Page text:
Wednesday, March 07, 2007

Exposition of Jude: Part 1 of 25

Note: I am beginning an occasional verse by verse exposition of the book of Jude, the next to last book in the New Testament.

Jude, a bondservant of Jesus Christ, and brother of James, To those who are called, sanctified by God the Father, and preserved in Jesus Christ: (Jude 1:1).

Jude is a polemical work. It is written for the purpose of defending the faith (see v. 3). In form it is a letter or epistle. Ancient letters usually begin by identifying the sender and the recipient. Jude 1:1 follows this form.

Who is the sender? He is "Jude (Greek: Ioudas), a bondservant of Jesus Christ, and brother of James."

The name Jude (or Judas) was common among first century Jews, especially after the exploits of Judas Maccabaeus (d. 160 B.C.), a patriot who had fought against Israel’s enemies. Judas Iscariot, the disciple who betrayed Jesus, shared this name as did an early Christian prophet (see Acts 15:32). The name came from the tribe of Judah. It was a proud Hebrew name. The writer is a Jew.

Next, he calls himself "a bondservant (Greek: doulos) of Jesus Christ." He is a servant or slave of Jesus Christ. He is a man who has found true freedom by coming under the Lordship of Jesus. He has been saved, liberated from sin and eternal death. He has come to see Jesus of Nazareth as God’s Messiah (Christ). The writer is a Jewish Christian.

He also says he is "brother of James." Does he mean that James was his Christian brother, or his biological brother, or both? Who is James (Greek: Iakobos or "Jacob")? Most likely the James he refers to is the great leader of the early church in Jerusalem (see Acts 15:13; 21:18; Gal 2:9). This might also be the James who wrote the book by that name in the New Testament. Though direct reference is absent in the text itself, Christian tradition has suggested that not only were James and Jude biological brothers, but they were also the half-brothers of Jesus himself! In Matthew 13:55 the skeptics say of Jesus, "Is this not the carpenter's son? Is not His mother called Mary? And His brothers James (Greek: Iakobos), Joses, Simon, and Judas (Greek: Ioudas)?" So, the sender is a Jewish Christian who may have been the half brother of Jesus himself.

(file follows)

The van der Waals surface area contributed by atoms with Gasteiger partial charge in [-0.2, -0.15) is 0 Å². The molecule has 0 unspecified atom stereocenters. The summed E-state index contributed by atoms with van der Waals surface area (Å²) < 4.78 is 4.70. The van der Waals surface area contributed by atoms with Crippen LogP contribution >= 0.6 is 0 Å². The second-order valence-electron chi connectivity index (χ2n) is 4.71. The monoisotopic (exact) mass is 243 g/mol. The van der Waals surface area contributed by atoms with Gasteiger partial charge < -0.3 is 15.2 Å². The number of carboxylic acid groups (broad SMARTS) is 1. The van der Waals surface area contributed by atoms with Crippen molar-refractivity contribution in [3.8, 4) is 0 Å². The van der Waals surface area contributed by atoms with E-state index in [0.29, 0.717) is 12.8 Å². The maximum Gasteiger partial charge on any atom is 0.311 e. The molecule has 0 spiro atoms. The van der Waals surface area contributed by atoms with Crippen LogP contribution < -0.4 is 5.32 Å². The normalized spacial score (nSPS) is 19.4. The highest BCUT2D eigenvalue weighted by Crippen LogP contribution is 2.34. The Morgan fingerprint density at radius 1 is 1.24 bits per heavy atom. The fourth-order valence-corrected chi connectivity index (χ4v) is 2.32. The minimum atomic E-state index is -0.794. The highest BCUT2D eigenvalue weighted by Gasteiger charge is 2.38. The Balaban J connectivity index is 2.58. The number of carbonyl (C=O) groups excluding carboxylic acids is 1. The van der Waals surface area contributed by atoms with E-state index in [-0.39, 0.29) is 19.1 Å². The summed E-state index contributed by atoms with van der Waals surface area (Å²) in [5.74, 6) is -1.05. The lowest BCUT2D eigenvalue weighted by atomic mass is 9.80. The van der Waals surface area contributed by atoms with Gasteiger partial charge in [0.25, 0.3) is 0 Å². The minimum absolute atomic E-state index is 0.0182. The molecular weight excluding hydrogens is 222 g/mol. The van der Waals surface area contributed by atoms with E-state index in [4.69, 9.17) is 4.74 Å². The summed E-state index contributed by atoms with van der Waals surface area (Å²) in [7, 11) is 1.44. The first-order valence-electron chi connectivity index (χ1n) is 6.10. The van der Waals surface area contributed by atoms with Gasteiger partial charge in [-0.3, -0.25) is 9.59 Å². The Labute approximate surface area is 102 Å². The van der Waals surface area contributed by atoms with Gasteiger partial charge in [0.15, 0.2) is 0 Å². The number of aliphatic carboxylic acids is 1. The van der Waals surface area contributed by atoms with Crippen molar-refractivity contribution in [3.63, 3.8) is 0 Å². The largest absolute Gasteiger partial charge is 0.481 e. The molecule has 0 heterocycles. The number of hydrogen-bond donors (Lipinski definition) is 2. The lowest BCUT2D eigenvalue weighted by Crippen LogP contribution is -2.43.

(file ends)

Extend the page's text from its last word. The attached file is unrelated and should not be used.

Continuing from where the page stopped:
Who are the recipients? No specific church or city is mentioned, but Jude writes to believers. He describes them as possessing three qualities. First, they are called. They have received an external call to believe in Jesus. They have responded to the effectual internal call to believe in Jesus as Lord. They are part of the ekklesia (church), the called-out ones. Second, they are sanctified by God the Father. They are in the process of being made holy or set apart by God. Third, they are preserved in Jesus Christ. They have the assurance that they will not ultimately fall away from the faith. Nothing can remove them from the Father’s hand (see John 10:29).

Practical application:

1. What does it say about Jesus’ claim to be the Messiah if even members of his own family recognized that claim as valid and became his bondservants?

2. Have you heard and responded to God’s call? Is he making you holy? Do you have the assurance that you are saved and that Jesus will preserve you in the faith?

Grace and peace, Pastor Jeff Riddle

(Evangel article 3/7/07)


timothy said...
This comment has been removed by the author.
timothy said...

I have a question about the correct translation of one of the clauses in the first verse of Jude.

Is it best to translate from the Greek as "preserved IN Jesus Christ" or is it better rendered as "Kept FOR Jesus Christ" as some other translations have it?

Jeffrey T. Riddle said...


Thanks for the comment.

The phrase here in Greek is Iesou Christo which is "Jesus Christ" in the masculine dative singular form (the Greek text here is the same in both the traditional text and the modern critical text). There is no preposition present in Greek. The English prepositions are supplied to interpet the usage of the dative case. Is it a dative of sphere, as in the Tyndale/KJV/NKJV, so that the meaning is "believers are preserved in the sphere or under the domain of Jesus Christ"? Or, is it a dative of advantage, as in the NASB, so that the meaning is "believers are preserved for Jesus Christ"? Another possibility is that it could be a dative of means, as in the NIV, so that it means, "believers are preserved by means of Jesus Christ." One might even say that all three translations are technically true theologically. We are preserved in Christ, for Christ, and by Christ. I am not sure that there is a definitive interpretation here, though I think I would tend toward seeing it as a dative of sphere (following the Tyndale-KJV tradition).